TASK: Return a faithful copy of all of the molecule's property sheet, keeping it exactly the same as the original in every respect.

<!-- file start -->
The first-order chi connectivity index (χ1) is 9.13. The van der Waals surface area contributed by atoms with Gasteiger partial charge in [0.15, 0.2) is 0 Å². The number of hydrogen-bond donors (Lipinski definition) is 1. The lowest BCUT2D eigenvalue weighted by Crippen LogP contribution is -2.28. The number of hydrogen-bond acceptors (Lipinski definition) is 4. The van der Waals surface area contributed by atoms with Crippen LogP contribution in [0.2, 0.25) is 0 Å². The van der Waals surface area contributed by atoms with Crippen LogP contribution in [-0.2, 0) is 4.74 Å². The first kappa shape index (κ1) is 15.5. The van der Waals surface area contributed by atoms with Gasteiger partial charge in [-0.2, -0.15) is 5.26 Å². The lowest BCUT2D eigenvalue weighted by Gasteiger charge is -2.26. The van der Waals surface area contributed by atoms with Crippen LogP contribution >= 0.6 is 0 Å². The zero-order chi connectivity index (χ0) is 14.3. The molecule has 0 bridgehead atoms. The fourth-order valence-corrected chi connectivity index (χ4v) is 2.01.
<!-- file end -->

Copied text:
The first-order chi connectivity index (χ1) is 9.13. The van der Waals surface area contributed by atoms with Gasteiger partial charge in [0.15, 0.2) is 0 Å². The number of hydrogen-bond donors (Lipinski definition) is 1. The lowest BCUT2D eigenvalue weighted by Crippen LogP contribution is -2.28. The number of hydrogen-bond acceptors (Lipinski definition) is 4. The van der Waals surface area contributed by atoms with Crippen LogP contribution in [0.2, 0.25) is 0 Å². The van der Waals surface area contributed by atoms with Crippen LogP contribution in [-0.2, 0) is 4.74 Å². The first kappa shape index (κ1) is 15.5. The van der Waals surface area contributed by atoms with Gasteiger partial charge in [-0.2, -0.15) is 5.26 Å². The lowest BCUT2D eigenvalue weighted by Gasteiger charge is -2.26. The van der Waals surface area contributed by atoms with Crippen LogP contribution >= 0.6 is 0 Å². The zero-order chi connectivity index (χ0) is 14.3. The molecule has 0 bridgehead atoms. The fourth-order valence-corrected chi connectivity index (χ4v) is 2.01.